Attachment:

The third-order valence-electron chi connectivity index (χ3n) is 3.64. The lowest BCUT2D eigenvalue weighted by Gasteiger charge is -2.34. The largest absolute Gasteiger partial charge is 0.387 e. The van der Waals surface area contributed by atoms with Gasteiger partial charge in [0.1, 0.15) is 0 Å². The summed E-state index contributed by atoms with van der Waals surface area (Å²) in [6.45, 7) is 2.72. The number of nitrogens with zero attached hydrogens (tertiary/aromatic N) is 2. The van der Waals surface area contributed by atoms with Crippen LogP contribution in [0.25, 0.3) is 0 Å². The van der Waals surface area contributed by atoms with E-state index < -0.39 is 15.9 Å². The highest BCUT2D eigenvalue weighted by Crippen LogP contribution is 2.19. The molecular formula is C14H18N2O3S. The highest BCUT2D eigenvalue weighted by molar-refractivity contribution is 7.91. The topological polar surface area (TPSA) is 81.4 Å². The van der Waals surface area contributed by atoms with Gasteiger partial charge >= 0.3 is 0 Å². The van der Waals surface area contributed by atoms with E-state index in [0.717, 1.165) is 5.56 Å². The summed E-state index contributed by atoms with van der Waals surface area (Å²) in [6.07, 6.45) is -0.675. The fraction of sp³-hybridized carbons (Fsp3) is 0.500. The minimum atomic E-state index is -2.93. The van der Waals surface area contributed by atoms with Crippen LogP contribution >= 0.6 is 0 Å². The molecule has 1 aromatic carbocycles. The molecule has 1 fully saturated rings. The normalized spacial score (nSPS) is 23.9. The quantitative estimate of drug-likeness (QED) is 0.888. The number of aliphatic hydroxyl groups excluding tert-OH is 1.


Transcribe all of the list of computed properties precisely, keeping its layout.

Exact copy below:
The third-order valence-electron chi connectivity index (χ3n) is 3.64. The lowest BCUT2D eigenvalue weighted by Gasteiger charge is -2.34. The largest absolute Gasteiger partial charge is 0.387 e. The van der Waals surface area contributed by atoms with Gasteiger partial charge in [0.1, 0.15) is 0 Å². The summed E-state index contributed by atoms with van der Waals surface area (Å²) in [6.45, 7) is 2.72. The number of nitrogens with zero attached hydrogens (tertiary/aromatic N) is 2. The van der Waals surface area contributed by atoms with Crippen LogP contribution in [0.25, 0.3) is 0 Å². The van der Waals surface area contributed by atoms with E-state index < -0.39 is 15.9 Å². The highest BCUT2D eigenvalue weighted by Crippen LogP contribution is 2.19. The molecular formula is C14H18N2O3S. The highest BCUT2D eigenvalue weighted by molar-refractivity contribution is 7.91. The topological polar surface area (TPSA) is 81.4 Å². The van der Waals surface area contributed by atoms with Gasteiger partial charge >= 0.3 is 0 Å². The van der Waals surface area contributed by atoms with E-state index in [0.717, 1.165) is 5.56 Å². The summed E-state index contributed by atoms with van der Waals surface area (Å²) in [6.07, 6.45) is -0.675. The fraction of sp³-hybridized carbons (Fsp3) is 0.500. The minimum atomic E-state index is -2.93. The van der Waals surface area contributed by atoms with Crippen LogP contribution >= 0.6 is 0 Å². The molecule has 1 aromatic carbocycles. The molecule has 1 fully saturated rings. The normalized spacial score (nSPS) is 23.9. The quantitative estimate of drug-likeness (QED) is 0.888. The number of aliphatic hydroxyl groups excluding tert-OH is 1.